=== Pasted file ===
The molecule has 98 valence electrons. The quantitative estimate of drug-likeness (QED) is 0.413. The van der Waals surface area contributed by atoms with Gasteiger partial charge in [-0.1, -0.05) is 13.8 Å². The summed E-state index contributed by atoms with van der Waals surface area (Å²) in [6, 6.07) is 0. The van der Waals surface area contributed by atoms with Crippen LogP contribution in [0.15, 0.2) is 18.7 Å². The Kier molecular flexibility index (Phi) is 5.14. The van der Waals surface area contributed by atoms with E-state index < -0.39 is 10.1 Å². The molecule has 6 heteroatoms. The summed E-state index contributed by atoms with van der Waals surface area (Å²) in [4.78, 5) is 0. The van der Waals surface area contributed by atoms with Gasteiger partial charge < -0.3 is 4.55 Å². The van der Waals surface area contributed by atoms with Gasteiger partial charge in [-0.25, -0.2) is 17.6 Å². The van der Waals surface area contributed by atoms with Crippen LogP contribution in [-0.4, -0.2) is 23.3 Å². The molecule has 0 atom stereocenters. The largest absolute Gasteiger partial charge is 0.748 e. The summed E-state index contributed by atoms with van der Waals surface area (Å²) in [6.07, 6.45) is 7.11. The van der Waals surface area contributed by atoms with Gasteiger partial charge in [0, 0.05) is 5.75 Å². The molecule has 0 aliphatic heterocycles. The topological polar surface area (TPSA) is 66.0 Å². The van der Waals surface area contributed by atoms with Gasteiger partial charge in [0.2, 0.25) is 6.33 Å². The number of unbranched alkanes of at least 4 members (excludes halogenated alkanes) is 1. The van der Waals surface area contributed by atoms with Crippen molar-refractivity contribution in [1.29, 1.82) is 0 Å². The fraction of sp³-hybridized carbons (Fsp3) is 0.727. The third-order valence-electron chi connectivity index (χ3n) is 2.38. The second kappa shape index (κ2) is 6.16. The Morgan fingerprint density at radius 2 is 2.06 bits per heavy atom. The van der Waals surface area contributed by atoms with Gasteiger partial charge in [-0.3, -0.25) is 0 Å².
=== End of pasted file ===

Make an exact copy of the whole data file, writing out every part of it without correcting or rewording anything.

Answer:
The molecule has 98 valence electrons. The quantitative estimate of drug-likeness (QED) is 0.413. The van der Waals surface area contributed by atoms with Gasteiger partial charge in [-0.1, -0.05) is 13.8 Å². The summed E-state index contributed by atoms with van der Waals surface area (Å²) in [6, 6.07) is 0. The van der Waals surface area contributed by atoms with Crippen LogP contribution in [0.15, 0.2) is 18.7 Å². The Kier molecular flexibility index (Phi) is 5.14. The van der Waals surface area contributed by atoms with E-state index < -0.39 is 10.1 Å². The molecule has 6 heteroatoms. The summed E-state index contributed by atoms with van der Waals surface area (Å²) in [4.78, 5) is 0. The van der Waals surface area contributed by atoms with Gasteiger partial charge < -0.3 is 4.55 Å². The van der Waals surface area contributed by atoms with Gasteiger partial charge in [-0.25, -0.2) is 17.6 Å². The van der Waals surface area contributed by atoms with Crippen LogP contribution in [-0.4, -0.2) is 23.3 Å². The molecule has 0 atom stereocenters. The largest absolute Gasteiger partial charge is 0.748 e. The summed E-state index contributed by atoms with van der Waals surface area (Å²) in [6.07, 6.45) is 7.11. The van der Waals surface area contributed by atoms with Gasteiger partial charge in [0, 0.05) is 5.75 Å². The molecule has 0 aliphatic heterocycles. The topological polar surface area (TPSA) is 66.0 Å². The van der Waals surface area contributed by atoms with Gasteiger partial charge in [0.2, 0.25) is 6.33 Å². The number of unbranched alkanes of at least 4 members (excludes halogenated alkanes) is 1. The van der Waals surface area contributed by atoms with Crippen molar-refractivity contribution in [1.29, 1.82) is 0 Å². The fraction of sp³-hybridized carbons (Fsp3) is 0.727. The third-order valence-electron chi connectivity index (χ3n) is 2.38. The second kappa shape index (κ2) is 6.16. The Morgan fingerprint density at radius 2 is 2.06 bits per heavy atom. The van der Waals surface area contributed by atoms with Gasteiger partial charge in [-0.3, -0.25) is 0 Å².